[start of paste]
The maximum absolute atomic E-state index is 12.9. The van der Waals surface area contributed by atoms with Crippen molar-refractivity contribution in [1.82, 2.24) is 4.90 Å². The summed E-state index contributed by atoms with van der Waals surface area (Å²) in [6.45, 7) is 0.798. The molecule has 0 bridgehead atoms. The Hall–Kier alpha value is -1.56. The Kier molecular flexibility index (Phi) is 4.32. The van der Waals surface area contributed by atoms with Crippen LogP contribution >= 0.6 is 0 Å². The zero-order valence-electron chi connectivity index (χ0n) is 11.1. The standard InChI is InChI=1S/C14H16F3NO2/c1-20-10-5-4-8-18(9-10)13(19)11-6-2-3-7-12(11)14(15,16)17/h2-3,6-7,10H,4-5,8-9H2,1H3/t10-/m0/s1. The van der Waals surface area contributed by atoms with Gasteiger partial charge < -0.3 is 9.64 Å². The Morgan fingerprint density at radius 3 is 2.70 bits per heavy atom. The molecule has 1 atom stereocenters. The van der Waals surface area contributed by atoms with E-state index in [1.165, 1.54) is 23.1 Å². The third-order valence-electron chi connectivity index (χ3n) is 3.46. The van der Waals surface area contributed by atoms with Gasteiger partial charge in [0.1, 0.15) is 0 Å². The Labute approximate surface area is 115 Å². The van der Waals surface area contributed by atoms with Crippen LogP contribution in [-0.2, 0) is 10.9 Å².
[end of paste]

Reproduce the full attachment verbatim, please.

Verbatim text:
The maximum absolute atomic E-state index is 12.9. The van der Waals surface area contributed by atoms with Crippen molar-refractivity contribution in [1.82, 2.24) is 4.90 Å². The summed E-state index contributed by atoms with van der Waals surface area (Å²) in [6.45, 7) is 0.798. The molecule has 0 bridgehead atoms. The Hall–Kier alpha value is -1.56. The Kier molecular flexibility index (Phi) is 4.32. The van der Waals surface area contributed by atoms with Crippen LogP contribution >= 0.6 is 0 Å². The zero-order valence-electron chi connectivity index (χ0n) is 11.1. The standard InChI is InChI=1S/C14H16F3NO2/c1-20-10-5-4-8-18(9-10)13(19)11-6-2-3-7-12(11)14(15,16)17/h2-3,6-7,10H,4-5,8-9H2,1H3/t10-/m0/s1. The van der Waals surface area contributed by atoms with Gasteiger partial charge < -0.3 is 9.64 Å². The Morgan fingerprint density at radius 3 is 2.70 bits per heavy atom. The molecule has 1 atom stereocenters. The van der Waals surface area contributed by atoms with E-state index in [1.165, 1.54) is 23.1 Å². The third-order valence-electron chi connectivity index (χ3n) is 3.46. The van der Waals surface area contributed by atoms with Gasteiger partial charge in [0.1, 0.15) is 0 Å². The Labute approximate surface area is 115 Å². The van der Waals surface area contributed by atoms with Crippen LogP contribution in [-0.2, 0) is 10.9 Å².